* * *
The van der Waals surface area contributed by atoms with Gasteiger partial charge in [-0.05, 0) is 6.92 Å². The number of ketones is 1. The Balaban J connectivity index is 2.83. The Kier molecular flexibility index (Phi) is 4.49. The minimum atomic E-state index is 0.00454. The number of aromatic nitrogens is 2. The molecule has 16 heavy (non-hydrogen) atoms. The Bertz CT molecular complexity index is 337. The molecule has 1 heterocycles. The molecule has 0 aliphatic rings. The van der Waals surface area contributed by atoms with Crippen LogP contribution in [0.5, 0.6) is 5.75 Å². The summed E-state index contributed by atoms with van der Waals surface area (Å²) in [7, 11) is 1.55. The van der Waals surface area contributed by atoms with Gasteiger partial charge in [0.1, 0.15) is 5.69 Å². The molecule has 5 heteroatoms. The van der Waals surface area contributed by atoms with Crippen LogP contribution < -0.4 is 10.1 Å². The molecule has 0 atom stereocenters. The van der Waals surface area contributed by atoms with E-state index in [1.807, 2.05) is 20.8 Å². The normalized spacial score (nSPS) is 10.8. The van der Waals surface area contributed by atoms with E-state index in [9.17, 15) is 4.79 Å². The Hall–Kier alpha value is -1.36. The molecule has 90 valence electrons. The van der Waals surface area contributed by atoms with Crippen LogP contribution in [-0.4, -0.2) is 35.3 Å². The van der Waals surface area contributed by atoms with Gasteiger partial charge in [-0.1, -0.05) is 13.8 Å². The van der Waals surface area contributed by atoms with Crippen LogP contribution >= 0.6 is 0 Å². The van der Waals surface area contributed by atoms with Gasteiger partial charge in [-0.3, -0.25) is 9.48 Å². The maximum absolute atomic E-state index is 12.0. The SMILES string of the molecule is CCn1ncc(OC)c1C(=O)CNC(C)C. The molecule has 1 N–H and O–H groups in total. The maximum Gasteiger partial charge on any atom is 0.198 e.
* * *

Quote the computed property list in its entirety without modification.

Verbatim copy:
The van der Waals surface area contributed by atoms with Gasteiger partial charge in [-0.05, 0) is 6.92 Å². The number of ketones is 1. The Balaban J connectivity index is 2.83. The Kier molecular flexibility index (Phi) is 4.49. The minimum atomic E-state index is 0.00454. The number of aromatic nitrogens is 2. The molecule has 16 heavy (non-hydrogen) atoms. The Bertz CT molecular complexity index is 337. The molecule has 1 heterocycles. The molecule has 0 aliphatic rings. The van der Waals surface area contributed by atoms with Crippen LogP contribution in [0.5, 0.6) is 5.75 Å². The summed E-state index contributed by atoms with van der Waals surface area (Å²) in [7, 11) is 1.55. The van der Waals surface area contributed by atoms with Gasteiger partial charge in [0.1, 0.15) is 5.69 Å². The molecule has 5 heteroatoms. The van der Waals surface area contributed by atoms with Crippen LogP contribution < -0.4 is 10.1 Å². The molecule has 0 atom stereocenters. The van der Waals surface area contributed by atoms with E-state index in [1.807, 2.05) is 20.8 Å². The normalized spacial score (nSPS) is 10.8. The van der Waals surface area contributed by atoms with E-state index in [9.17, 15) is 4.79 Å². The Hall–Kier alpha value is -1.36. The molecule has 90 valence electrons. The van der Waals surface area contributed by atoms with Crippen LogP contribution in [-0.4, -0.2) is 35.3 Å². The van der Waals surface area contributed by atoms with Gasteiger partial charge in [-0.1, -0.05) is 13.8 Å². The van der Waals surface area contributed by atoms with Crippen LogP contribution >= 0.6 is 0 Å². The van der Waals surface area contributed by atoms with Gasteiger partial charge in [-0.3, -0.25) is 9.48 Å². The maximum absolute atomic E-state index is 12.0. The SMILES string of the molecule is CCn1ncc(OC)c1C(=O)CNC(C)C. The molecule has 1 N–H and O–H groups in total. The maximum Gasteiger partial charge on any atom is 0.198 e.